The combination of these factors has produced a literally explosive mix. That is, while the emergence of terror groups such as Daesh and the Al-Nusrah Front, and the cycle of totally unprecedented ruthless and barbaric violence, can be traced back to the foreign military misadventures of early 2000s, the arming and financing of these groups by some states in the region cannot be ignored. They hoped to kill two birds with one stone:
• diverting the existential threat of domestic discontent with dysfunctional state system,
• while hoping to restore the perceived regional equilibrium that existed prior to the ouster of Saddam Hussein.
That stone has now boomeranged.
I just alluded, ladies and gentlemen, to the regional component of the problem, where I hope a less complicated and more rapid solution might be within reach.
The fall of Saddam Hussein and the emergence of a popularly elected government in Iraq produced anxieties in some regional countries regarding a disequilibrium in West Asia in favor of Iran that they believed had to be reversed at all costs.
Two decades earlier, similar misplaced anxieties following the Islamic Revolution in Iran, led some of our neighbors to arm and finance Saddam Hussein to destroy that manufactured enemy.
We had hoped that our neighbors would have learned from the fact that the monster they had created ended up as their own nightmare.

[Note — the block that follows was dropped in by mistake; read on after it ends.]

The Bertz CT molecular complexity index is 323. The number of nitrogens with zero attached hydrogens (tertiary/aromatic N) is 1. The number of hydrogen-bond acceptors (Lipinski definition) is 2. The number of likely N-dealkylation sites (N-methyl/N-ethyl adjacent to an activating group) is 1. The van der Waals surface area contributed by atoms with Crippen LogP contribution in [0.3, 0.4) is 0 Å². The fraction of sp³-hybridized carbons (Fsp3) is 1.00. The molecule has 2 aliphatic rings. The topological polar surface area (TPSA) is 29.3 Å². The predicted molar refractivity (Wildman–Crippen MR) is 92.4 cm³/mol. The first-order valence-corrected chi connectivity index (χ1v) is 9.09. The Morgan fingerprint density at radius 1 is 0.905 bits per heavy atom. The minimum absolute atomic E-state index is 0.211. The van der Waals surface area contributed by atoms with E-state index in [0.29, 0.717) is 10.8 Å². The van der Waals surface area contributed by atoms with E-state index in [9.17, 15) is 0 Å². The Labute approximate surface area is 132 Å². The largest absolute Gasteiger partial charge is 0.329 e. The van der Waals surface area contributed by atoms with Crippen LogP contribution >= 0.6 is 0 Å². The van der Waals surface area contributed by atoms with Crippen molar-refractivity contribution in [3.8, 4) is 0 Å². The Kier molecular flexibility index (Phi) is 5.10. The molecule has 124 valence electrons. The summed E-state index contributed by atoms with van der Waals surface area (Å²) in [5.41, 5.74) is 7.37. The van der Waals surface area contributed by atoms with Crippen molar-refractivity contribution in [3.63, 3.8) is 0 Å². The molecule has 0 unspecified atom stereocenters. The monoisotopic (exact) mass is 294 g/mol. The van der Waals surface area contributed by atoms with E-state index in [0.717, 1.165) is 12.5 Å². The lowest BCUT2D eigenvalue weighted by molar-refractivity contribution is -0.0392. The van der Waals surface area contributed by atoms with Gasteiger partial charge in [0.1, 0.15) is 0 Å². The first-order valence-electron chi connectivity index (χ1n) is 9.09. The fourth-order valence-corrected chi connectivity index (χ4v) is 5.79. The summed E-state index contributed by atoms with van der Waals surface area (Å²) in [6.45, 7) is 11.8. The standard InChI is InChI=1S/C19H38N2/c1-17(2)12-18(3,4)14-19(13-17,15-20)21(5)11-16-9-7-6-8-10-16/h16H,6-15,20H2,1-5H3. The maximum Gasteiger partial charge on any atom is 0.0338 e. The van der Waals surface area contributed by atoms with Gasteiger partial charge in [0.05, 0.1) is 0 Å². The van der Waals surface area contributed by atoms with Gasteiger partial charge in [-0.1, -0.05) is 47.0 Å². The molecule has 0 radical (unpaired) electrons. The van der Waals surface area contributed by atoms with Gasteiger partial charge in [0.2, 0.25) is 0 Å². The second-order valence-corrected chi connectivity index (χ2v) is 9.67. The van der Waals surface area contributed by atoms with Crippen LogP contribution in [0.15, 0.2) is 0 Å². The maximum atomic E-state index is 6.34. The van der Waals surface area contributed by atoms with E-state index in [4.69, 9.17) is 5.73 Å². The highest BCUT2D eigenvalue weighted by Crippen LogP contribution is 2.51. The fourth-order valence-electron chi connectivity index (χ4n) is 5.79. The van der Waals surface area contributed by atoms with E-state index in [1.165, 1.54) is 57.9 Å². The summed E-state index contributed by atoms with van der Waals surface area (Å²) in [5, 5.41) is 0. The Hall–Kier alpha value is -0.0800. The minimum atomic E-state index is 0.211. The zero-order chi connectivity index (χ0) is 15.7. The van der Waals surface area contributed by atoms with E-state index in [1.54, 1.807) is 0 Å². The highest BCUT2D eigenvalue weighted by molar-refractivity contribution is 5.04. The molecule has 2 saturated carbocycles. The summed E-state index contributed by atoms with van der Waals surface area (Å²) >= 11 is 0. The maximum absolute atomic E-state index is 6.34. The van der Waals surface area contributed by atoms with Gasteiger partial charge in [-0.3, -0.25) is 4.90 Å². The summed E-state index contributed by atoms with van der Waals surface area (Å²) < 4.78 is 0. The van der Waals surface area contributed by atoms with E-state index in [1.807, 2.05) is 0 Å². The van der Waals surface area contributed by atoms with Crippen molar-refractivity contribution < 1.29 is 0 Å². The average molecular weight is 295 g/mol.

We all need to break this pattern. In fact, during the Iran-Iraq war, the international community recognized the problem and prescribed a regional security arrangement, enshrining it in paragraph 8 of UN Security Council resolution 598 that brought the war to an end. That provision continues to be relevant and necessary to end this vicious cycle.
Countries in the Persian Gulf region need to surmount the current state of division and tension and instead move in the direction of erecting realistic regional arrangements. It can perhaps start with a modest regional dialogue forum, based on generally recognized principles and shared objectives. The forum can promote understanding on a broad spectrum of issues, including confidence- and security-building measures, and combating terrorism, extremism and sectarianism. It could also encourage practical cooperation in areas ranging from protection of the environment to joint investment and tourism. Such a forum could eventually even develop into more formal nonaggression and security cooperation arrangements.
President Rouhani took a major step in this regard last Wednesday in his trip to Oman and Kuwait.
Ladies and gentlemen,
I emphasize that the conflicts in Iraq, Syria, Yemen and Bahrain do not have military solutions. Each requires a political solution where no genuine actor is excluded from the process or marginalized in the outcome. Notwithstanding the complexities of each, there are always possibilities for eventually arriving at outcomes that meet the requirements of all concerned. To begin this unavoidable journey, we must begin defining problems in a non-zero-sum way.
The historic success of diplomacy over coercion in the resolution of the Iranian nuclear crisis reflects a simple but important political lesson: all parties concerned defined the problem in a mutually acceptable way that was amenable to a mutually acceptable solution. In other words, they recognized that they had to give up their maximalist expectations in favor of a working compromise.
The challenge, therefore, ladies and gentlemen, is first and foremost cognitive in essence. I hope world leaders are up to it.